Hands-down, the biggest surprise of my testing was the performance of Mercer’s $16 Culinary Millennia 8-inch chef’s knife. It’s not as well made as the Zwilling or Wusthof blades — both of which feature long-lasting full-tang design (the knife’s metal travels all the way from the tip of the blade to the butt of the handle in a single piece). But the handle design is perfect for teaching beginners how to hold and use a chef’s knife, guiding your thumb and index finger to the base of the blade. It’s well-balanced and honestly felt the most like an extension of my arm as I prepped various veggies, fruits and meats in my tests.
The light weight and cheap design mean you don’t get the long life or the full versatility you’d get from a workhorse like the Wusthof, but if you’re wanting a starter chef’s knife to learn for six months while you save for a bigger investment, the Mercer really is a great cook’s knife.
How we tested
Our procedures blended five tests — slicing tomatoes, dicing onions, mincing leafy herbs, chopping carrots and breaking down chickens — each with a 1-to-10 rating, with more general use and observation. I wanted to approach the procedures as the average home cook would, focusing on general use and experience. I also avoided overemphasizing sharpness, as factory sharpness doesn’t really tell you much about a blade beyond its first few weeks or months of use.
In fact, you’ll likely want to invest in a knife sharpener to get a sharp edge once you buy a chef’s knife. I wrote about knife sharpeners in a separate story. We’ve also written about how to sharpen a knife correctly. Taking sharpening seriously is key to a knife blade’s edge retention.
I took into account the type of steel used in the knife’s construction (most are high-carbon steel), the method (whether it was forged or stamped) and the general design (full-tang knives, for instance, last longer than blades attached to a distinct handle).
Beyond its measurable performance with various foods, I approached each knife as a package — experiencing how its weight and balance came together to create an experience that either felt intuitive or awkward.
The rest of the field
Overall, we tested a dozen of the most popular chef’s knives for home cooks, including Mac, Global, Artisan Revere, Victorinox, Kitchenaid, Cuisinart, Homefavor, Farberware, Zwilling, J.A. Henckels, Wusthof and Mercer. Of these knives, three were the clear leaders, most others were solidly designed and only one stood out as really bad.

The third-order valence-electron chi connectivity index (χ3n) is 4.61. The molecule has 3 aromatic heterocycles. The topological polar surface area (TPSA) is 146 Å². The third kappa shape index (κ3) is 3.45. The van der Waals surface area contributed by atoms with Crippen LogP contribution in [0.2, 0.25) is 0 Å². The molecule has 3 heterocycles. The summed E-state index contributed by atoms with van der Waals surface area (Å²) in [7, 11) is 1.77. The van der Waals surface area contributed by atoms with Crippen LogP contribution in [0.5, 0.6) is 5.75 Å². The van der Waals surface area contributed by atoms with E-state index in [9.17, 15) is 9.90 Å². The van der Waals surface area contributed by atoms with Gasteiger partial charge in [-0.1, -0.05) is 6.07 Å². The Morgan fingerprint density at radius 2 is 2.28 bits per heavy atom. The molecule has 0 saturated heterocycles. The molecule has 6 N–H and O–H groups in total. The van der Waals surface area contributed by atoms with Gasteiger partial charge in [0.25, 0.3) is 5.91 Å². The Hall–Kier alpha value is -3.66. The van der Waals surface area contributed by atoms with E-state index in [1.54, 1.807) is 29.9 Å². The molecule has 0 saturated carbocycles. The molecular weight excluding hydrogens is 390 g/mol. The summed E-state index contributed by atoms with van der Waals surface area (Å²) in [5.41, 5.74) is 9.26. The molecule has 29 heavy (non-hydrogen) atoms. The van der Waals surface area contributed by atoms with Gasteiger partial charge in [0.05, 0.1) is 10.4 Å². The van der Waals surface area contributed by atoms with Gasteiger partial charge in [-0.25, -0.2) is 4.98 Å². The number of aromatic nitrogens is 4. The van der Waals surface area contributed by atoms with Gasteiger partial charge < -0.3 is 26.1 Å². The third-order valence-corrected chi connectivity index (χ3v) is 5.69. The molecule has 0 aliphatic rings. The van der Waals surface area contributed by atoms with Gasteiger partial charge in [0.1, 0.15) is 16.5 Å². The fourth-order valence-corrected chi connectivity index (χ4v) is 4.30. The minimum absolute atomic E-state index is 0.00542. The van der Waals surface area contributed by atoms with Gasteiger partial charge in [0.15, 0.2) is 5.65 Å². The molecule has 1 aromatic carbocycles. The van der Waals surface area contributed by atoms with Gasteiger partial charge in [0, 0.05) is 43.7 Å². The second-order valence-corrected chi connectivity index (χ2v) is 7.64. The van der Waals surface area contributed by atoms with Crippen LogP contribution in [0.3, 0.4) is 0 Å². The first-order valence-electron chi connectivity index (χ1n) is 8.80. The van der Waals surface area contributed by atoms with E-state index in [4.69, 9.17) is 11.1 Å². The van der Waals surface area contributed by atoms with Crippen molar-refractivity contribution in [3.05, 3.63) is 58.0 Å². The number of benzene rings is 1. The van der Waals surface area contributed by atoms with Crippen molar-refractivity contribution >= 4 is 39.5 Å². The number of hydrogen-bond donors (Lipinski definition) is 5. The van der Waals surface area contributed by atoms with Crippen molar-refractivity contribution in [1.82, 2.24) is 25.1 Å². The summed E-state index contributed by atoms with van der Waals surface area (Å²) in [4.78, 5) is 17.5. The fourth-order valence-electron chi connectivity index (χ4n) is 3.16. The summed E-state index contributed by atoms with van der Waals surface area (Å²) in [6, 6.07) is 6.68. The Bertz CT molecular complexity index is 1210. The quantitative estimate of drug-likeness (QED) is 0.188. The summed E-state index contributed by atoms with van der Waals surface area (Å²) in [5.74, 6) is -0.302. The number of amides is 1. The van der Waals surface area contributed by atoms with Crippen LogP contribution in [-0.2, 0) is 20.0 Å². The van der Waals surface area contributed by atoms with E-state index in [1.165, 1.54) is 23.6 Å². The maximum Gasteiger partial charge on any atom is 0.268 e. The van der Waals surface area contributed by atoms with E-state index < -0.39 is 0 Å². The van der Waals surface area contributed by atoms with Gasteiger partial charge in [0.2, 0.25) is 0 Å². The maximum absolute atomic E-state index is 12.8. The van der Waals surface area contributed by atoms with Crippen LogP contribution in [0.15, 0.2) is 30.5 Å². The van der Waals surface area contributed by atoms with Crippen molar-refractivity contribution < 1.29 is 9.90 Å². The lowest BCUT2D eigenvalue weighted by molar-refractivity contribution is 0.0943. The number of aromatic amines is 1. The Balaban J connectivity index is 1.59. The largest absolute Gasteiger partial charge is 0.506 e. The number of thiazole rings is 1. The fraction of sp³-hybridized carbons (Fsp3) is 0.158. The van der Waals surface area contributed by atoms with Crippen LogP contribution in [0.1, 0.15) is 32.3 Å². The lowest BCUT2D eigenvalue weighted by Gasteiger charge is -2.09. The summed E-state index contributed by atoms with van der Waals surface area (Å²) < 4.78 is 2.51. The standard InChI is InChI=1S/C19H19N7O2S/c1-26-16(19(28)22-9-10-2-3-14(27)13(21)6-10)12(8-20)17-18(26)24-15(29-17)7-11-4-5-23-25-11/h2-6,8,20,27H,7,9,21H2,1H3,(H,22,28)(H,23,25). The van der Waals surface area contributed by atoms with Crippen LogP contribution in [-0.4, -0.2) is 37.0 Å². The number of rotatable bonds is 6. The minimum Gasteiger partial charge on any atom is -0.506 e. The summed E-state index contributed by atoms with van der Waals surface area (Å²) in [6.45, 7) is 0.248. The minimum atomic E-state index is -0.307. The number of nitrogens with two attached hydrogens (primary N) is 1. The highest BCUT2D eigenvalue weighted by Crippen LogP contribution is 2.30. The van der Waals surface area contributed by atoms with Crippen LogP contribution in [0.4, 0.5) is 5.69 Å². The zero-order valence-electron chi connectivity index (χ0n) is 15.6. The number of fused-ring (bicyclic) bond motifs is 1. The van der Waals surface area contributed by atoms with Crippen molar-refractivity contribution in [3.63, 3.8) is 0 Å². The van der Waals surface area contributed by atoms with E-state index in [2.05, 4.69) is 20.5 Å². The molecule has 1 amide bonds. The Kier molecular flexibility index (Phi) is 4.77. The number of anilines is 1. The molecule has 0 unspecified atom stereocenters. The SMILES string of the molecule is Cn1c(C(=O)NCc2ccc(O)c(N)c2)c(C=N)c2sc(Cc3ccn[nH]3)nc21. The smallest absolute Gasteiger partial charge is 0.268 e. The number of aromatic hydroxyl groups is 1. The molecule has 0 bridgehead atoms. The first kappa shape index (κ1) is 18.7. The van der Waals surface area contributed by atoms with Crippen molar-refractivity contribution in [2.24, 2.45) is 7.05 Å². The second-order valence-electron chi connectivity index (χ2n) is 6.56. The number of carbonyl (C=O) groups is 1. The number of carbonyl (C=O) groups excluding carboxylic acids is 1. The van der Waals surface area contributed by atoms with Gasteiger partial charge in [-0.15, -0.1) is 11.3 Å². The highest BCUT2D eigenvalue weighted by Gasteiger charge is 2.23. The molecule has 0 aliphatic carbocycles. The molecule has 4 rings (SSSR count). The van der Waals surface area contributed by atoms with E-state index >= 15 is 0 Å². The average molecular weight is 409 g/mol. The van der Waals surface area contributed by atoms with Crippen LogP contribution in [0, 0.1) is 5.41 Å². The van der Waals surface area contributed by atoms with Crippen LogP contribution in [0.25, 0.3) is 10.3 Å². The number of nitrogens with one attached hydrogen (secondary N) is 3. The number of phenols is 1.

Mac, Wusthof and Global were my stand-out favorites for quality and performance, and if you’re really serious about adopting a high-quality chef’s knife, any of these three will do the trick. While I gave my assessments above, everyone will have their own slight preferences — Global feels best to me, but if I ate more meat and denser veggies, I would probably lean toward Wusthof as the more robust blade. And if perfectly minced herbs and delicately sliced fish were more common cuts in my kitchen, Mac might take the crown.
I also more recently tested the $445 Chef’s Knife from American company Artisan Revere. That knife performed as well as any of the top three. It’s well-balanced, and feels closest in profile to Global: it’s not heavy and thick-spined like the Wusthof, and so had more trouble with the butternut squash and pineapple; and it’s not quite as razor-sharp as the Mac. But it’s a really well-designed middle child that will feel incredibly comfortable to many home cooks.
Artisan Revere’s main problem? That price tag. I just can’t recommend that home cooks buy a chef’s knife that costs $300 more than comparable products, except as a luxury item. David Olkovetsky, founder and CEO of Artisan Revere, told me over email that the reasons for the price tag are manifold: most importantly, the high-quality steel is made with more environmentally friendly methods, and the so-called “super steel” will retain its edge better than competitors. I’ve used the knife daily for a few weeks, along with subjecting it to the same tests as the other knives on this list, and the blade, though certainly dulling over time, has maintained its edge more effectively than other blades. That said, the Artisan Revere will likely need sharpening fairly often, just like any other knife, if you want it to keep its edge.
I will keep using the Artisan Revere alongside my top picks for this list, and I’ll update the Artisan Revere’s standing if it really does perform significantly better than the competition after six months of heavy use. For now, it seems to be a well-designed knife for customers comfortable dropping over $400 on a kitchen tool.
Mercer, Zwilling and to a lesser degree, offered solid performance and well-balanced products for beginners looking for a bargain (Victorinox gets a lot of love online for its price tag and balance, but it’s more expensive than the $16 Mercer and not quite as well balanced).
‘s and s knives were sturdier than the cheaper competitors, but they didn’t stand out in any single category.
The $50 , which seems like a natural winner given its reasonable price tag and similar design to the more expensive Wusthof classic, really disappointed me. It’s another workhorse of a knife, but its butt is heavier than it should be, so heavy prep gets tiring, and mincing feels awkward.
Finally, ‘s knife was the worst of the bunch: It is so poorly balanced, in fact, that I stopped the chicken test midway through for fear of cutting myself. The handle is extremely light, which leaves the center of balance for the knife an inch or two down the blade. That makes almost every type of prep, from slicing and dicing to mincing and chicken boning, feel awkward at best and dangerous at worst. In short, don’t buy this knife.
A chef’s knife can be your best friend in the kitchen — if you find the right fit. So take your time, figure out exactly what you need from your chef’s knife, and make an investment. You could keep buying those generic $10 knives from the store every time your knife gets dull, but if you’re really serious about upping your kitchen game, a high-quality chef’s knife is one of the best investments you can make.